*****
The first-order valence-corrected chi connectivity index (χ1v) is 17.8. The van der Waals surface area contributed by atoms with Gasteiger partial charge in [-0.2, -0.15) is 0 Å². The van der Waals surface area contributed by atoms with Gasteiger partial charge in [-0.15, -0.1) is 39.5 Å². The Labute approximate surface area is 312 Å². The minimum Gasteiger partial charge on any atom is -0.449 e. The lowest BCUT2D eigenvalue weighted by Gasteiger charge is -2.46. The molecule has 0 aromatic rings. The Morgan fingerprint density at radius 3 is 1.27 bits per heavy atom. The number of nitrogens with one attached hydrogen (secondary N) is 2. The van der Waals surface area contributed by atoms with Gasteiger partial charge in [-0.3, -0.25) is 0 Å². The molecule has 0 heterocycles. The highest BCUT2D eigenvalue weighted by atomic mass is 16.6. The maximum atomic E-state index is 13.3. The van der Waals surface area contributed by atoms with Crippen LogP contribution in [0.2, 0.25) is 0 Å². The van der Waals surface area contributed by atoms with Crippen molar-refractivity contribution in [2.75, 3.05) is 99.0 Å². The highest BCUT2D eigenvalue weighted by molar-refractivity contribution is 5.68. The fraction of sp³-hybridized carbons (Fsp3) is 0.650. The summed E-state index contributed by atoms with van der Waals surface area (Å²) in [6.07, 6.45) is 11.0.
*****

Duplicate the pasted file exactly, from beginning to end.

The first-order valence-corrected chi connectivity index (χ1v) is 17.8. The van der Waals surface area contributed by atoms with Gasteiger partial charge in [-0.2, -0.15) is 0 Å². The van der Waals surface area contributed by atoms with Gasteiger partial charge in [-0.15, -0.1) is 39.5 Å². The Labute approximate surface area is 312 Å². The minimum Gasteiger partial charge on any atom is -0.449 e. The lowest BCUT2D eigenvalue weighted by Gasteiger charge is -2.46. The molecule has 0 aromatic rings. The Morgan fingerprint density at radius 3 is 1.27 bits per heavy atom. The number of nitrogens with one attached hydrogen (secondary N) is 2. The van der Waals surface area contributed by atoms with Gasteiger partial charge in [-0.3, -0.25) is 0 Å². The molecule has 0 heterocycles. The highest BCUT2D eigenvalue weighted by atomic mass is 16.6. The maximum atomic E-state index is 13.3. The van der Waals surface area contributed by atoms with Crippen LogP contribution in [0.2, 0.25) is 0 Å². The van der Waals surface area contributed by atoms with Crippen molar-refractivity contribution in [2.75, 3.05) is 99.0 Å². The highest BCUT2D eigenvalue weighted by molar-refractivity contribution is 5.68. The fraction of sp³-hybridized carbons (Fsp3) is 0.650. The summed E-state index contributed by atoms with van der Waals surface area (Å²) in [6.07, 6.45) is 11.0.